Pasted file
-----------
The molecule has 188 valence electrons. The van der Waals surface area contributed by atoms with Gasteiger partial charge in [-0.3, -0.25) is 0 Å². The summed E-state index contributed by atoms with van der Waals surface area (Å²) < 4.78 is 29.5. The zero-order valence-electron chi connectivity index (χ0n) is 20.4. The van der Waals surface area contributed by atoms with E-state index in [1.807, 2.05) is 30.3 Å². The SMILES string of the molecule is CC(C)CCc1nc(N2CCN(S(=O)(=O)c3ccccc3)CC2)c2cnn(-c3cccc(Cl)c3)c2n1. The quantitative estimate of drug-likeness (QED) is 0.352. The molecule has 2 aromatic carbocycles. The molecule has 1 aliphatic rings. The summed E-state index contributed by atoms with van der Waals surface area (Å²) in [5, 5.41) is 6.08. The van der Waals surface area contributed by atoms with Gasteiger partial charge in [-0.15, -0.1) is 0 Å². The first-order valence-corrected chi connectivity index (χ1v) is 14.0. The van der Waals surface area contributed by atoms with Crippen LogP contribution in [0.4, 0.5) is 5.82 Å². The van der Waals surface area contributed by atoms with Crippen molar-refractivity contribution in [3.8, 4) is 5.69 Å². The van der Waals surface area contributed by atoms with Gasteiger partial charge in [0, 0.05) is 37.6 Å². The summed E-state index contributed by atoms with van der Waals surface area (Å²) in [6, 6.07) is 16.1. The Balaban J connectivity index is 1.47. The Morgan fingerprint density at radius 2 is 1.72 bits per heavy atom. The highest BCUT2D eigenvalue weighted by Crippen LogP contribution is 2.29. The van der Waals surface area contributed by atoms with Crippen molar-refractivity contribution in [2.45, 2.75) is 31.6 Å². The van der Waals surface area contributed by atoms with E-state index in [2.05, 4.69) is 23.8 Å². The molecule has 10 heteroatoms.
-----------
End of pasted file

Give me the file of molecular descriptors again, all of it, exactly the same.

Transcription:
The molecule has 188 valence electrons. The van der Waals surface area contributed by atoms with Gasteiger partial charge in [-0.3, -0.25) is 0 Å². The summed E-state index contributed by atoms with van der Waals surface area (Å²) < 4.78 is 29.5. The zero-order valence-electron chi connectivity index (χ0n) is 20.4. The van der Waals surface area contributed by atoms with E-state index in [1.807, 2.05) is 30.3 Å². The SMILES string of the molecule is CC(C)CCc1nc(N2CCN(S(=O)(=O)c3ccccc3)CC2)c2cnn(-c3cccc(Cl)c3)c2n1. The quantitative estimate of drug-likeness (QED) is 0.352. The molecule has 2 aromatic carbocycles. The molecule has 1 aliphatic rings. The summed E-state index contributed by atoms with van der Waals surface area (Å²) in [5, 5.41) is 6.08. The van der Waals surface area contributed by atoms with Gasteiger partial charge in [-0.15, -0.1) is 0 Å². The first-order valence-corrected chi connectivity index (χ1v) is 14.0. The van der Waals surface area contributed by atoms with Crippen LogP contribution in [0.4, 0.5) is 5.82 Å². The van der Waals surface area contributed by atoms with Crippen molar-refractivity contribution in [3.8, 4) is 5.69 Å². The van der Waals surface area contributed by atoms with Gasteiger partial charge in [0, 0.05) is 37.6 Å². The summed E-state index contributed by atoms with van der Waals surface area (Å²) in [6, 6.07) is 16.1. The Balaban J connectivity index is 1.47. The Morgan fingerprint density at radius 2 is 1.72 bits per heavy atom. The highest BCUT2D eigenvalue weighted by Crippen LogP contribution is 2.29. The van der Waals surface area contributed by atoms with Crippen molar-refractivity contribution in [2.45, 2.75) is 31.6 Å². The van der Waals surface area contributed by atoms with E-state index in [2.05, 4.69) is 23.8 Å². The molecule has 10 heteroatoms.